The Science of Sparking Creativity (And Unlocking Great Ideas)

If you've never heard of "productive failure," the psychological theory could help you become more productive, focused, and better at solving problems.

Welcome to the positive corner of the internet. Every weekday, we make sense of the confusing world of wellness by analyzing the headlines, simplifying the latest research, and offering quick tips designed to make you healthier in less than 5 minutes. If you were forwarded this message, you can get the free daily email here.

Today’s Health Upgrade

  • Lunch is on us (because one act of kindness deserves another)

  • How to turn goals into outcomes

  • The science of “a-ha!” moments

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Need To Destress? Buy Your Friend Lunch

You might be unable to stop stress from getting into your life. But that doesn’t mean you can’t fight back. 

Research suggests that acts of kindness can help reduce stress and anxiety.

Before you write this off as too good to be true, the scientists reviewed more than 200 studies on nearly 200,000 people. They found that kindness works directly on your brain to help boost well-being, improve connection, and create psychological and physiological changes that can help you overcome and outsmart stress. 

Most stress results from things you can’t control, and that lack of control leads to rumination, which is your brain replaying all the things that bother you that you can’t fix. 

Enter kindness. Because you control your actions, making others feel good can help shut down repetitive negative thoughts and create a sense of belonging and community. That combination can increase positivity and boost serotonin and dopamine, and those feel-good neurotransmitters light up your brain in a way that can disable stress. 

If that’s not enough, a separate review of 27 studies suggests that helping others is one of the best things you can do to increase health and happiness.

Our suggestion is to surprise a friend and buy them lunch today. If you do, take a picture of you and your friend at lunch, tag Arnold and Arnold’s Pump Club on social media, and use the hashtag #pumpclub.

We’ll randomly select a few of you who post and reimburse your lunch in the name of kindness. Because that’s what you do in the positive corner of the internet. 

How to Turn Goals Into Outcomes

You might get tired of Arnold talking about the importance of writing down your vision, but there’s more proof that his plan can work for you just as it did for him.

Research suggests that you’re 42 percent more likely to follow through on your goals when you write down your vision and plan your actions. 

But that’s just the tip of the iceberg. You probably know that goal-setting doesn’t get the job done. Just look at New Year’s resolutions. So, researchers tried to identify how to transform hopes into results.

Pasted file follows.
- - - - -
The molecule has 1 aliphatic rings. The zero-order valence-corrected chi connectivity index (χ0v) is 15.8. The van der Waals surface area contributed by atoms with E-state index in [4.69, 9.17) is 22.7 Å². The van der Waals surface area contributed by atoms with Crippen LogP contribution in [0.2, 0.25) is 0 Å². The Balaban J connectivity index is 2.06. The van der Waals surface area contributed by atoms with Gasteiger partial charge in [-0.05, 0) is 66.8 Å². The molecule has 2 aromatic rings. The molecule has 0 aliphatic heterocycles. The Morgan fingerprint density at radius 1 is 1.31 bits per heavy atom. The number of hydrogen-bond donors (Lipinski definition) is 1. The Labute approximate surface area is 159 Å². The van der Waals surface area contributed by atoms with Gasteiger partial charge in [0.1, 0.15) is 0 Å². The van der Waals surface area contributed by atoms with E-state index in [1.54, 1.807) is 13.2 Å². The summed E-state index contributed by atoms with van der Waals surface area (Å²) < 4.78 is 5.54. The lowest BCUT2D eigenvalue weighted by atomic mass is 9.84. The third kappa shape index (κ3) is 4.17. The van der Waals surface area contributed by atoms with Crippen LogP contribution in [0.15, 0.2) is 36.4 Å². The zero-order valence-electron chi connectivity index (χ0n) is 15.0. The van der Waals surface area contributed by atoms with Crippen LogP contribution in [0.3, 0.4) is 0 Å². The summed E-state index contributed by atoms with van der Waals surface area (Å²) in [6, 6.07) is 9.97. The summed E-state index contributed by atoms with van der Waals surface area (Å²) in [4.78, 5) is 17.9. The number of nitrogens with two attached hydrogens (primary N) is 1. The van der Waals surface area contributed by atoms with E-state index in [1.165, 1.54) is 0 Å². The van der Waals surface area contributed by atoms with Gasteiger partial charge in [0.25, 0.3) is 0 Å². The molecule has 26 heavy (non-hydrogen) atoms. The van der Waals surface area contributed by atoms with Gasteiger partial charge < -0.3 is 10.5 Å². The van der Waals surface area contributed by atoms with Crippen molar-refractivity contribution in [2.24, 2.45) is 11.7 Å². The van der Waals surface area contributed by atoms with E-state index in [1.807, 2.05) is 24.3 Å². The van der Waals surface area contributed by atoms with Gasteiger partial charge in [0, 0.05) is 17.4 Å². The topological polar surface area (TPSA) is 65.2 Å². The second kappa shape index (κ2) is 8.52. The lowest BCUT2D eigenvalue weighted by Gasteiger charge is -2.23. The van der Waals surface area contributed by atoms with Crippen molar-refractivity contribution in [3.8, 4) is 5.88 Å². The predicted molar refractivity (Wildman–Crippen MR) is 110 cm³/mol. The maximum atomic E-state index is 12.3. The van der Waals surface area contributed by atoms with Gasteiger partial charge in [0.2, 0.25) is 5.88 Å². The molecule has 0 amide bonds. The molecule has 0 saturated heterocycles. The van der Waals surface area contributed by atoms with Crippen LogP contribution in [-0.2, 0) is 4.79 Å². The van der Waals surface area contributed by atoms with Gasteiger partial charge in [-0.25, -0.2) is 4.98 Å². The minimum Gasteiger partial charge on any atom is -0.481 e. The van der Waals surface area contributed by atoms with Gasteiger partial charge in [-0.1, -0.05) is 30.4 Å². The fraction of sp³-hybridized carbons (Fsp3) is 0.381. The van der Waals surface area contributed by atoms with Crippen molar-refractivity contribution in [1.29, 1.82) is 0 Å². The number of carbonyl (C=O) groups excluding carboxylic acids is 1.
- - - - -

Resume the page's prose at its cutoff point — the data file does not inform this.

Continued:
Participants were split into one of five groups: Some just thought about their goals, others wrote them down, one group added an action plan, another had accountability, and the final group added action reports to manage progress. 

The group that added included all steps — writing down their vision, identifying action steps, having accountability, and keeping progress reports — were 76 percent more likely to achieve their goals. 

It’s the same science used to build the habit tracker in the Pump App and why it works to help keep people accountable and see their progress. 

Write down your vision and your why.

Accountability and tracking = results

The study focused on business goals, but the logic applies to fitness, too. Separate research on runners found that those who write down their short- and long-term goals — and track their progress — did a better job of increasing their mileage. 

If you want a complete system, remember that having a vision gives you clarity, your plan creates consistent, sustainable actions, and accountability keeps you on track when life throws you off course. 

Use the app or track on your own, making sure you focus on:

  1. Writing your vision

  2. Setting your habits

  3. Having accountability partners

  4. Tracking your progress 

Looking For Your Next Great Idea?

The next time you’re in a mental rut, push away from your desk and stop whatever you’re doing.

Research suggests creativity, mentality clarity, and “A-ha!” moments are more likely to happen when you step away, distract yourself, and allow your mind to wander. 

You can’t work your what into a breakthrough because of a psychological phenomenon known as fixation. When you endlessly grind away, you’re more likely to suffer from redundant thoughts, in which the same thought patterns stand in your way from the insight you desire. It is why you have moments when you read the same line ten times over or stare at a blank cursor and think, “What is wrong with me.”

What’s wrong is you’re trying too hard. Instead, you might want to try out “productive failure.” The catchy contradictory phrase can help set up your brain for success. 

Research suggests that intensely challenging your brain and stepping away so you can recover is more effective at endlessly grinding away until you find the answer you’ve been searching for. 

It’s why you seemingly have some of your best thoughts when you’re not working, whether in the shower or on a walk. One study even suggests that 40 percent of your most creative ideas happen during your downtime. 

The secret is realizing you need a combination of deep work and rest. Great ideas won’t come without the work. But endlessly working won’t allow you to have the breakthroughs. 

So push hard and then step off the gas. The combination will lead to the output — and brilliant insights — you’ve been searching for.

Publisher: Arnold Schwarzenegger

Editors-in-chief: Adam Bornstein and Daniel Ketchell